One of the most common problems orthodontists treat is the discrepancy that occurs when the upper teeth protrude beyond the lower. Ordinarily, when we see a patient with the upper teeth protruding, we tend to think that the upper jaw and teeth are too far forward; but, more often than not, this condition is due to a small lower jaw that is further back than it should be. This device works very effectively to correct a severe reserve of the lower jaw (backbite). It is a fixed device consisting of metal tubes attached to the lower canines and upper molars.
It is especially useful for late correction to encourage the lower jaw to catch up in growth when the patient has almost finished growing (14 years). As an alternative, elastic bands are recommended for lighter deformities of the jaw, and high-grade deformities require jaw surgery.
Very often used, this orthodontic device connets two molars in the lower dental arch. It works to maintain length in the dental arch.
If a gap in the mouth needs to be maintained for a long time, a space maintainer produced by the laboratory or directly by us, will be used.
This functional orthodontic appliance is used on the back of the lower jaw to encourage its forward growth and to inhibit the forward growth of the upper jaw. The ideal age for this therapy, often used as a first step in Class II cases, is when the patient’s growth spurt begins. It should be worn for at least 12 hours a day and so it is basically worn at night and usually combined with some headgear.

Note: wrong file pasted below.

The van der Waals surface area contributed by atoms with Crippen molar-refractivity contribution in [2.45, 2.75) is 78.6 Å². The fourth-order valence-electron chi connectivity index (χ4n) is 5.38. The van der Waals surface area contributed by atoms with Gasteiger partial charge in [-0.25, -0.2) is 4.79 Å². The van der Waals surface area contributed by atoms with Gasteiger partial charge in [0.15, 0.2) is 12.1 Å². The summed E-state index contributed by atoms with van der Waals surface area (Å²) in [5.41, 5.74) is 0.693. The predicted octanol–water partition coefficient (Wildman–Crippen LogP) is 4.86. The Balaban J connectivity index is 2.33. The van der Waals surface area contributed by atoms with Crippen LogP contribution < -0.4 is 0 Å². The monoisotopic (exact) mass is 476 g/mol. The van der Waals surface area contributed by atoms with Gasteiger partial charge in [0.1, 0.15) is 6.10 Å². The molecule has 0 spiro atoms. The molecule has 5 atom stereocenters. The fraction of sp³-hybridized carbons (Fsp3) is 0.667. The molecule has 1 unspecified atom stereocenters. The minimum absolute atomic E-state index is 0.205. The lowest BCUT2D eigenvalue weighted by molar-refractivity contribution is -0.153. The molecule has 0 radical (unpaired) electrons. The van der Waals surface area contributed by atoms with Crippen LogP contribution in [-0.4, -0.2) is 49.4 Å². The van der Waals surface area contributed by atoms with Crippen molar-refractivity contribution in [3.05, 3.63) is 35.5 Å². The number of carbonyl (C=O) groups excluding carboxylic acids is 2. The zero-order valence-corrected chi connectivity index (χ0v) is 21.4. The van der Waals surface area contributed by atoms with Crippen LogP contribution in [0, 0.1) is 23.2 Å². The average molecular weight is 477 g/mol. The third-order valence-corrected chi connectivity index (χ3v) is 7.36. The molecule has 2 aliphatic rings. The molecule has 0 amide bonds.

These devices are good for minor corrections in young patients. They are also often used after teeth extraction as a retention device.
These custom-made devices are ALWAYS used in the upper and lower jaw to hold teeth in their new and improved position. Once a phase of orthodontic treatment has been completed to straighten teeth, there remains a lifelong risk of relapse due to a number of factors. Using a retainer can help minimise any further changes post-treatment. If the retainer is loose or becomes detached from the teeth, we must correct this immediately so as to avoid expensive post-operative corrections.